Most if not all of Healthcare Delivery is a series of interconnected processes. From diagnosis to treatment, from prescriptions to incisions, from dressings to blessings — every part of the care experience is process driven.
As we know well from other industries, it is variability in outcomes — mistakes and defects — that is costly and in healthcare even dangerous. For decades process standardization has been rolled out in all industries, including the service industry like Hyatt for hospitality or Disney for amusement parks.
What standardization allows is the optimization of the experience and the results, systematically reducing mistakes and defects. A repeatable process becomes measurable, and a measurable process becomes improvable, and an improvable process is cost-effective and outcome-efficient.
Yet in healthcare we allow many versions of processes and many levels of process performance to take place, resulting in avoidable if not even preventable variation in experience and outcomes.
The lack of standardization does not only hurt patient care. It also impacts the experience of clinicians who must deal with the unreliable results of the processes that influence their work – a computer outage; a missed communication, an overlooked medication, an undocumented allergy.
To enable the sustainable delivery of extraordinary care, as it is our mission
, we must standardize and continually optimize the numerous care delivery processes.
And no technique is more effective than “Happy Day Scenario Process Design”.
Sunday, Monday…Happy Days?
In the late 1990s, I moved to the US from Germany and while the German pop culture is heavily intertwined with the US (i.e., I, too, grew up with TV Shows such as Sesame Street, Alf, Bonanza, Dallas and Dynasty (aptly named “Denver” in Germany), one show we did not have was “Happy Days”.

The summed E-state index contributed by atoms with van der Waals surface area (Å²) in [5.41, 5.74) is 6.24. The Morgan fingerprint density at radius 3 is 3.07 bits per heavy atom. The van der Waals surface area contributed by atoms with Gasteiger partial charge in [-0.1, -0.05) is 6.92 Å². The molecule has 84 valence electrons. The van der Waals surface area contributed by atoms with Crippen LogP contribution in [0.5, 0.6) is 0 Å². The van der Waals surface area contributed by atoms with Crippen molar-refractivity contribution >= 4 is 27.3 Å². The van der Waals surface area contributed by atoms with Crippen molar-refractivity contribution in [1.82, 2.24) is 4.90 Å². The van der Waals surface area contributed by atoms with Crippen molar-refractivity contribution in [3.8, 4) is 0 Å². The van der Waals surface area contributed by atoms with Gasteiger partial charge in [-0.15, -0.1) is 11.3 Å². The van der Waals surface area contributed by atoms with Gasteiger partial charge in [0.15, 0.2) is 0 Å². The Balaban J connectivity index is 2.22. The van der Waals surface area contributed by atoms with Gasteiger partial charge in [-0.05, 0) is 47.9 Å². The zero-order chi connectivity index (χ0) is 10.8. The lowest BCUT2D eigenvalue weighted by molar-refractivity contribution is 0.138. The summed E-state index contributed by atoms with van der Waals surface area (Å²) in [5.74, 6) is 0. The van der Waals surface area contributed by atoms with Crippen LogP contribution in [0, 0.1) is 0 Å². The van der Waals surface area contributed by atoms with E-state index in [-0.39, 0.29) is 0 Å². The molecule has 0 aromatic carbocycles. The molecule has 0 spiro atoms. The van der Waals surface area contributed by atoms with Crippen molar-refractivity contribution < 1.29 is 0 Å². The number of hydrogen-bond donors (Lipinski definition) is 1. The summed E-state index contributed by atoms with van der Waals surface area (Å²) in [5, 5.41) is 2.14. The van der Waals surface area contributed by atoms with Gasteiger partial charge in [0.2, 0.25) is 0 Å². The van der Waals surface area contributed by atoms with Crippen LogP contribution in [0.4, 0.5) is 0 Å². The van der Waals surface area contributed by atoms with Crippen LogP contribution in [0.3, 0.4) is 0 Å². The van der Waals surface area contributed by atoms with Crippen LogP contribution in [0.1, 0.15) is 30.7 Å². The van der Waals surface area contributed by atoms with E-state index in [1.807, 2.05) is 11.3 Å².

Therefore I could not understand why everytime I mentioned the term “Happy Day Scenario” (and I was probably slurring the ‘s’ from ‘scenario’ into “Happy Days Cenario”) people inevitably smiled because of this “theme song”
from the 70s US TV Sitcom.
But why am I sharing this with you?
Main Success Scenario
Because in 1998, I was fortuitously introduced to a cool technique that was invented (or at least widely popularized) by Alistair Cockburn, a computer scientist: A Use Case template
In software design, or more precisely in the requirements engineering for a software system, a Use Case describes the interaction of a user with the software to achieve a certain goal or outcome. The detailed and systematic description in “natural language” linguistically bridges the gap between the users (who can easily understand and relate to the description) and the software engineers (who need to write code to create that experience for the users).
What Alistair did is to templatize and systematize the process of developing a use case, starting with what he called the “Main Success Scenario”.
For a reason I cannot remember, for me this turned into the “Happy Day Scenario”. My use of the terminology was probably reinforced by the chuckling and smiling reaction I got from people, every time I used that term. So it stuck.
Happy Day Scenario
So, what is a Happy Day Scenario? Using a common interpretation it would be when things go extremely well, when you get exceedingly lucky, such as winning the lottery or getting a hole in one.